Mental Health and Aging: Tips for Helping Through the Hard Times

Aging can be difficult for an entire family- adult children, grandchildren, spouse, and especially on the aging person. He or she may not be the person that they used to be and that can be upsetting to those around them.

It can be even more upsetting to them, because they may not like those changes. These changes aren’t something they asked for. It’s due to changes in the brain caused by aging, medications, medical conditions and possibly other factors.


Learning from Scratch

The very first job I had out of college was at a large mental health facility. I was assigned to the geriatric unit. This unit also served pregnant and medically fragile patients, even though it was rare to see patients of either category.

I’ll admit that I wasn’t thrilled with this assignment because I had no experience in this area, plus I wanted to work with a younger population. I wanted to transfer but had recently discovered that I was pregnant with Lily. The best option was for me to stay where I was.

This was a small unit- less than 25 beds. Many of the patients had conditions like dementia, Alzheimer’s, and even a few with Parkinson’s, but combined with mental illness. When those combine, things get a bit challenging.

I’ll never forget the 93-year-old woman that came in after physically attacking the director of her nursing home. She was so tiny that the entire staff wondered how she was able to do so.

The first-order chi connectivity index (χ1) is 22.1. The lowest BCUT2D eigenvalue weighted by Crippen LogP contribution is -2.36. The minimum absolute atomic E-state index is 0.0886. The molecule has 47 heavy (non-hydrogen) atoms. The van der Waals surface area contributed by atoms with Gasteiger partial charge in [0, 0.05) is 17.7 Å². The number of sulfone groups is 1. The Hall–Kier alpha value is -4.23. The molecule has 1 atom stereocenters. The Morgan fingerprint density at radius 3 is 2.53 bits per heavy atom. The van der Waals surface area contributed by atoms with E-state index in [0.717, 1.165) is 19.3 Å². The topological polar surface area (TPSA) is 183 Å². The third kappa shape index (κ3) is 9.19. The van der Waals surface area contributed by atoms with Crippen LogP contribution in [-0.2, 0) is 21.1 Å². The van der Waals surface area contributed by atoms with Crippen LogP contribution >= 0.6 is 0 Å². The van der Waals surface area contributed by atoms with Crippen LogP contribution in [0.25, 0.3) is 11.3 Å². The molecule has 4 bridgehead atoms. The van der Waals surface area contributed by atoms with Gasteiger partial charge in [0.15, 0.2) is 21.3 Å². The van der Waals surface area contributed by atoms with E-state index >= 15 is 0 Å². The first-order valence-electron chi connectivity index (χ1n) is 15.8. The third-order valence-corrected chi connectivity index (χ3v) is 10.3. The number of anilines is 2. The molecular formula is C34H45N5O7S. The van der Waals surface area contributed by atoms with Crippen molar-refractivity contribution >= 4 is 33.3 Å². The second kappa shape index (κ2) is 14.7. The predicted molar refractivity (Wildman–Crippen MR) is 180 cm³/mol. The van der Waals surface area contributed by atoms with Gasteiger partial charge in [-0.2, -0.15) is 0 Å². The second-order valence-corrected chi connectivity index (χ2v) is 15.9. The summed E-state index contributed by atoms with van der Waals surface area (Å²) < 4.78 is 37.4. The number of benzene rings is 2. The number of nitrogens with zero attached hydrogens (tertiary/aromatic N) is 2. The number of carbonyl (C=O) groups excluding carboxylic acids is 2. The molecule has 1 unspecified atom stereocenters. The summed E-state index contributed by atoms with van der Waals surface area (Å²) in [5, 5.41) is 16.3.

I did learn quite a bit while I was there- the unit shut down due to budget cuts while I was on light duty. (Lily and I did not get along very well towards the end of my pregnancy. When I came back to work after her birth, I went to a different unit.)

  • Empathy goes a long way.
  • Take the time to really listen to what the person wants/needs.
  • Remember that this isn’t a personal attack against you.
  • The person you love is still inside, you might have to search a little deeper.
  • Take breaks from caregiving when you can.

The Facts and Why Mental Health Issues Aren’t Easy to Spot

The triggers and symptoms of mental illness in the elderly aren’t much different from younger adults. The following information is from A Place for Mom

Triggers include:

  • Alcohol/Substance Abuse
  • Change of environment, like moving from their longtime home into assisted living or a nursing home
  • Illness/physical disability
  • Changes in diet
  • Medication interaction (this can be a big one)
  • Illnesses that cause dementia (ex: Alzheimer’s)

Symptoms can show as:

  • Changes in appearance
  • Confusion, problems in decision making or concentration
  • Changes in appetite and/or weight
  • Memory issues
  • Social withdrawal
  • Trouble handling finances
  • Feelings of worthlessness, helplessness, suicidal thoughts, etc.
  • Depressed thoughts/mood lasting longer than two weeks

Mental illness can be hard to spot in senior citizens because it can be masked with other conditions. Many simply don’t feel the need to see their primary care provider (or other providers) for mental health issues. They also may see depression as “normal” with aging.

Some of the symptoms that are seen with depression- sleep and appetite changes, memory and concentration problems- are seen as a part of getting older. Some medications can cause these changes or even make them worse but are not always mentioned.

This information is courtesy of US News


What Can You Do?

Resistance may be a roadblock to getting your loved one to receive treatment. It’s best to have a plan for that before approaching them. There may be some shame involved in getting help, which is common. If you run into resistance, you can try focusing on the symptoms versus the disorder itself. Of course, it’s a good idea to get support for yourself.

If the situation has progressed to a point in which you need to discuss care outside the home, it may be time for a more in-depth talk.

  • Choose a time when everyone involved is calm.
  • Don’t take resistance personally. The resistance is likely from fear of the unknown.
  • If the discussion doesn’t go well the first time, try again.